The next day was a bit of a blur. We were all exhausted from the day before despite the sleep we’d gotten. However, it also contained my most memorable mission.
Due to the losses our squad suffered, our SAT team was reduced to one man. Me. US second squad was in the field and I hoped they wouldn’t need much help. I can lay it down with the best but I was in no condition to bail out a squad on my own! Of course, the call came.
The second squad RTO (radio operator) had called into the TOC stating that they had been attacked near Peitz (704,510) and he was the only survivor. The TOC advised him to destroy all of his sensitive documents, scramble his radio channels and escape/evade back to camp. I was to accompany the Canadian squad and rescue this RTO.
We moved out in a deuce in a half to the edge of the AO. Before we could even enter it, we came across our RTO. He had made it out of the AO on his own without being found or captured. He joined our patrol and the lot of us moved to the edge of the ravine where second squad had been ambushed (7040, 5103). Our hope was to find survivors or even ambush the unit that had hit them. Our secondary objective was to exfil in the M880 that second squad had taken. They had hidden it in a thick wood near R31 north of the airport (7070, 5095).
We moved along the rim of the ravine, moving south. This ravine is known as the “Valley of Death”. It is a great covert way to move large numbers of troops around the AO but it’s almost vertical sides make it a turkey shoot for anyone that commands the ridges. Several times we spotted WARPAC soldiers on the far side of the ravine but they were too far off to engage and they appeared to be focused on patrolling the main road in the airport to our due west.
With the knowledge that WARPAC was very close by, we decided to sneak down into where the M880 was and essentially drive as fast as possible out of the AO. I was chosen as the driver as we would be taking the same roads out that our squad had covered on our day 1 route reconnaissance. We found the truck backed into a thicket of saplings. It’s no wonder it was never found! The saplings were so thick we almost had to cut our way into the truck.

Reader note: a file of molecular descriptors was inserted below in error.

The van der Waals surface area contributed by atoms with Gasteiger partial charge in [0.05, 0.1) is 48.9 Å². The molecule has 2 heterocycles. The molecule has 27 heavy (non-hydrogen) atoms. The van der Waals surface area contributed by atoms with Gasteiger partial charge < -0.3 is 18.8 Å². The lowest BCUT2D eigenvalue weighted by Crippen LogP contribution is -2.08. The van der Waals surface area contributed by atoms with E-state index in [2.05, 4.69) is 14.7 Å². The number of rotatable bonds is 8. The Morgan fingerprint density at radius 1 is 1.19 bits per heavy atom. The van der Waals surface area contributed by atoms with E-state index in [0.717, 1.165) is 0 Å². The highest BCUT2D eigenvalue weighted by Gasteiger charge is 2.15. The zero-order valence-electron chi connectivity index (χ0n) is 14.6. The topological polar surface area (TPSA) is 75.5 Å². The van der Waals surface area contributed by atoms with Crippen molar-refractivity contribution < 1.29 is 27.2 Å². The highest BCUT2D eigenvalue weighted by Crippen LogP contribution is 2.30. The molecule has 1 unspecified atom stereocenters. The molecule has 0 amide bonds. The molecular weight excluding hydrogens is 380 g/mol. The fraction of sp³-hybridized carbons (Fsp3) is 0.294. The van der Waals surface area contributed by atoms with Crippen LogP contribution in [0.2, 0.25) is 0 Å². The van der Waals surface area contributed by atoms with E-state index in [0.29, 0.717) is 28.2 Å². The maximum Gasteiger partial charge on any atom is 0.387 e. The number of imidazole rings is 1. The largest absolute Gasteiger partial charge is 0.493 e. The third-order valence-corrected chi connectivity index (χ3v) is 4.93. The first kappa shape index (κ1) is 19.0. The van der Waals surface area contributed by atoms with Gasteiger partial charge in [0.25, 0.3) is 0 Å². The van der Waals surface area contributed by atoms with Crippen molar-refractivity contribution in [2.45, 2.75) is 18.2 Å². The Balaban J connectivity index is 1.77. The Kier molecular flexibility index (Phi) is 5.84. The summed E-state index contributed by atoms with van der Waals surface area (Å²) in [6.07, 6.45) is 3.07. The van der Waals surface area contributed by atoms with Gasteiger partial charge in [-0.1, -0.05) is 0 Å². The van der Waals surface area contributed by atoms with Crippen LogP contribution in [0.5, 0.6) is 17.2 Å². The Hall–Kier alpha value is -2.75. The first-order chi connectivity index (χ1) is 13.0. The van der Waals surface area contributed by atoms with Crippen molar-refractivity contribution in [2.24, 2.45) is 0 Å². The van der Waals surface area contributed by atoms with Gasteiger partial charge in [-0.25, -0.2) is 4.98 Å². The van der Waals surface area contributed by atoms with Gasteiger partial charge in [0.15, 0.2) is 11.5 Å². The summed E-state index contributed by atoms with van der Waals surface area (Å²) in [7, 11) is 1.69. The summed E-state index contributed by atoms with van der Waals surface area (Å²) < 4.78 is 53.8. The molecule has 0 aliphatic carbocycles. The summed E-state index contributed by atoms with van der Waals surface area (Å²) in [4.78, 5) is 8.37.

Doors were opened slowly and latched as quietly as possible with a 1980s something latch. Our near security jumped into the bed and I tried the key.
VROOM! The truck roared to life and we were off. M880s are full time 4 wheel drive and I made full use of that feature. Slow is smooth, smooth is fast, fast means we don’t die. My goal was to make each turn once, as swiftly and safely as possible. No double turns, no flying off the road into a ditch. We scrambled up the hill and barely slowed down to pick up our overwatch element. The Canadian section leader watched them get in, turned to me and yelled “GO!” We were off. We had already made plenty of noise to alert the WARPAC patrol we had seen not 15 minutes before and had no intention of sticking around. A bone jarring fifteen minute ride and we were all safely back in base. Thank God no one thought to lay mines on that road!
One thing I must note – these guys are the real deal. I was very impressed with the Canadian squad’s organization, discipline and coordination. Every man knew the mission plan, what formations we would be using at each portion of the mission and where their place was in it. There were no annoying noises and everyone simply watched their sectors and relayed information up and down the line. It was a beautiful example of how a squad should be ran and I was thoroughly impressed that they were this wired tight this late in the game. I look forward to working with them again this year at Eastwind 8 and at other events in the future.
Photos by Hoober, Mercy and Lopez